• 57. Know the Context of Your Research NIH Roadmap for Medical Research http://nihroadmap.nih.gov:80/ The Transformative R01 Program (T-R01s) will allow highly creative, “out-of-the-box” projects to be supported in any area of research that falls within the NIH mission. What’s New in Federal Research Budget: R&D Budget & Policy Updates http://www.aaas.org/spp/rd/new.htm NIH Workshops and Seminars http://grants1.nih.gov/grants/outreach.htm Investing in America’s Future, NSF Strategic Plan FY 2006-2011 http://www.nsf.gov/pubs/2006/nsf0648/nsf0648.jsp
  • 58. Analyzing the Agency Mission
    • Funding agencies have a clearly defined agenda and mission.
    • Funded grants are those that best advance the mission of the funding agency.
    • If a proposal does not meet an agency's mission, it will not be funded.
  • 59. Map Your Research to the Agency
    • A good idea is required but alone is not sufficient
    • Agencies only fund good ideas that are clearly developed and tightly linked to their mission, vision, and strategic plan as represented by the research objectives stated in the RFP.
  • 60. Understand the Research Culture
    • Understanding the research culture of the funding agency helps you to more knowledgably embed your proposed research plan within the research focus and context of the agency.
    • While NSF and NIH both fund research in the biological sciences, they often fund research in very different areas under that umbrella.
    • Sometimes the differences are clear, and in other cases more nuanced, but the distinctions are there, and you need to be aware of them.
  • 61. Understanding Agency Types
    • Differentiate between basic research agencies (e.g., NSF, NIH) and mission-focused agencies (e.g. DOD, NASA, USDA).
    • Differentiate between hypothesis-driven research and need- or applications driven research.
    • Differentiate research at disciplinary boundaries, e.g., social sciences, biological
  • 62. Basic Research Agencies
    • Independent agency and management
    • Independent research vision, mission, and objectives
    • Award criteria based on intellectual and scientific excellence
    • Peer panel reviewed, ranked, and awarded by merit
    • Focus on fundamental or basic research at the “frontiers of science,” innovation, and creation of new knowledge
    • Open ended, exploratory, long investment horizon
    • Non-classified, non-proprietary
  • 63. Mission Agencies
    • Scope of work tightly defines research tasks/deliverables
    • Predominately applied research for meeting near-term objectives, technology development and transfer, policy goals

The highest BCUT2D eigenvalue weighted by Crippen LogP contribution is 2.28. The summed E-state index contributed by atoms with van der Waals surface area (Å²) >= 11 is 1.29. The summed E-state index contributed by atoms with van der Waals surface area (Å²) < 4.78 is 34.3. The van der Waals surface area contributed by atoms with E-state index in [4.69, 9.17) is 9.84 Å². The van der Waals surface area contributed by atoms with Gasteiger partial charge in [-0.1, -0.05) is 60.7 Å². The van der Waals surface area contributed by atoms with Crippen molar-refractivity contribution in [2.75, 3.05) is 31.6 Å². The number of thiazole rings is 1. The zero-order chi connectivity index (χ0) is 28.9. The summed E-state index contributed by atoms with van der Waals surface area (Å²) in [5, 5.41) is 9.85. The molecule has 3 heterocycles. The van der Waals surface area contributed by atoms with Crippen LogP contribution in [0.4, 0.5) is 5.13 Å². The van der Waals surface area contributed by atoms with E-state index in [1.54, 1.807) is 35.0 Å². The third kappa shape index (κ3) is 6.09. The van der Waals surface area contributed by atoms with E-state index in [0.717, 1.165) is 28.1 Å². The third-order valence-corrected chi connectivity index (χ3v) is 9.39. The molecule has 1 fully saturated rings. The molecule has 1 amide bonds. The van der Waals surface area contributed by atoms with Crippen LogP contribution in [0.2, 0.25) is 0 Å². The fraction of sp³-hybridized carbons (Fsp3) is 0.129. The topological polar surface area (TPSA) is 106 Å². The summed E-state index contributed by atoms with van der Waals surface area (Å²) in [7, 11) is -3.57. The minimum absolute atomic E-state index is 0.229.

• Predominately internal review by program officers
    • Awards based on merit, but also on geographic distribution, political distribution, long term relationship with agency, Legislative, and Executive branch policies
    • Classified and non-classified research
  • 64. Intramural vs. Extramural Research
    • Some agencies fund only research by outside scientists ( extramural research ), while many also hire researchers who conduct research from within the agency ( intramural research ).
    • NSF and DARPA are examples of agencies that fund only extramural research, while NIH, NASA, the National Labs, DOE, and many other agencies fund both extramural and intramural research.
    • Furthermore, the proportion of intramural versus extramural research funding varies significantly by agency.
    • The National Labs and NIST primarily fund intramural research, while NIH mostly funds extramural research.
  • 65. Know what was recently funded
    • Learning about recently funded research in your area helps you understand what an agency is looking for in the review process
      • Review abstracts of funded proposals on agency web sites
      • Talk to the principal investigators of funded proposals in your area
      • Obtain copies of funded proposals
        • Ask the PI
        • Ask the agency (funded proposals are public)
  • 66. Know Language of Funding Agency
    • Agencies often speak in a dialect unique to them.
    • Echo the language of the funding agency back to them.
    • This is important in writing the proposal narrative, and helps to frame arguments more clearly and make them more easily understood by program managers and reviewers.
  • 67. Analyze Agency Language
    • Once the funding agency’s language is learned, it allows the appropriate translation to occur between the language of the funding agency and that of the applicant.
    • It often helps the clarity of the narrative text to translate the applicant’s institutional language into that used by the agency’s program officers and reviewers.
    • This is not an onerous or difficult task, but involves being alert to any preferred or repeated terms, usages, and meanings favored by the funding agency.
    • Fluency in the funding agency language and terminology is another factor that will enhance the competitiveness of the proposal narrative.